It is thanks to what God has done for us that we can meet with Jesus and know the Holy Spirit now.  We can experience heaven; albeit through a mist most of the time; but the kingdom is no longer a mustard seed.  It is growing.  The fog is slowly clearing.  That is the true gift of Christmas.  This is what Christmas is all about.  It was worth the birth pangs.  God made himself vulnerable for you, are you willing to do the same for Him?

In Jesus name.   Amen

Sunday, 14 December 2014

So what is the meaning of Christmas; when outreach gets real

For a year now, with a group of volunteers I have been leading a Listening Ear Programme which incorporates a Chair Exercise/Relaxation class for people who suffer from Chronic Pain.  We also offer counselling sessions for those with a need for more formal emotional help.

All our services are free and depend solely on donations and the free giving of time by volunteers in the Church at GMC.

On Friday 19th, we are hosting a Carol Service for the people who use the service, many of whom do not necessarily attend church regularly; in fact for some of them the only experience they have of a church is when they come to our group on a Friday.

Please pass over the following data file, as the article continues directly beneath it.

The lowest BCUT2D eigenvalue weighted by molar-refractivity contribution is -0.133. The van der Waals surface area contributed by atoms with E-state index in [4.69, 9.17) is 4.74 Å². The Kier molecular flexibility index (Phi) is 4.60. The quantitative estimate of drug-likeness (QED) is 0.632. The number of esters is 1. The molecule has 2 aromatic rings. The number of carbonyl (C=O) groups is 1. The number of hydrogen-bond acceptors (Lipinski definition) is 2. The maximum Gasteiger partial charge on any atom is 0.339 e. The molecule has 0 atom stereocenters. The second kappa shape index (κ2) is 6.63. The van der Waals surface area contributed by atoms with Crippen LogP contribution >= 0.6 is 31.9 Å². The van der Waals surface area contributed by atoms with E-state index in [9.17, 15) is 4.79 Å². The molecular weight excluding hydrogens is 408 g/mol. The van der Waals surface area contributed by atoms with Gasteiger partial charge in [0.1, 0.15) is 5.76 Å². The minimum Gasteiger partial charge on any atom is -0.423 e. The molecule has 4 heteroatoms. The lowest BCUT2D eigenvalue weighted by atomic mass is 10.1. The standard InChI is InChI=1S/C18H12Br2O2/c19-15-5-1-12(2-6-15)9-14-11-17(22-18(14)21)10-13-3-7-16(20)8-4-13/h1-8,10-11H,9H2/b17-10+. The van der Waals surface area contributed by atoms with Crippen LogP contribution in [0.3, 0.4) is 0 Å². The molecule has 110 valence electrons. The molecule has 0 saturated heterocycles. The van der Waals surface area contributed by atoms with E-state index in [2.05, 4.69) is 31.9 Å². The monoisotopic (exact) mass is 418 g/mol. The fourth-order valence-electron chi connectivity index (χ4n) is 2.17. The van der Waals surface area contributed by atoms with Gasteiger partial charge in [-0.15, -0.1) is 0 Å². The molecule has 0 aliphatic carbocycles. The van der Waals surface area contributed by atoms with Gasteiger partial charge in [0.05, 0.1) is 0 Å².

Our Message for the day is included below, I hope you enjoy it and find it helpful,  God Bless

                                        What is the meaning of Christmas?

Well, why do we do this every Christmas?  We have a pagan festival that the early Christian Church adopted, so we have an odd mix of Christmas Trees – you can’t really miss them here!  Mistletoe – an old English fertility sign – Parties, Food +++, Family get togethers, a yearly visit to Church – well it’s traditional.  Carol Concerts, and school nativities.

I wonder what we really think Christmas is all about? 

Some say it is all about the children.  Santa Claus, the big guy in the red suit.  But isn’t he a product of Coca Cola?  Presents galore.  With every year the pressure on and from retailers gets greater.  Where is this heading? – higher bills and more debt. 

Some say it is all about Family.  That’s what  is most important isn’t it?  Then why is Christmas such a busy time for Samaritans?  Why are other more break ups at Christmas than at other times?  And yet Family get togethers are such a traditional theme of Christmas?  Jesus had this to say about the importance of family or racial allegiance.  “Who are my mother and my brothers?” he asked.  Then he looked at those seated in a circle around him and said, “Here are my mother and my brothers! Whoever does God’s will is my brother and sister and mother.”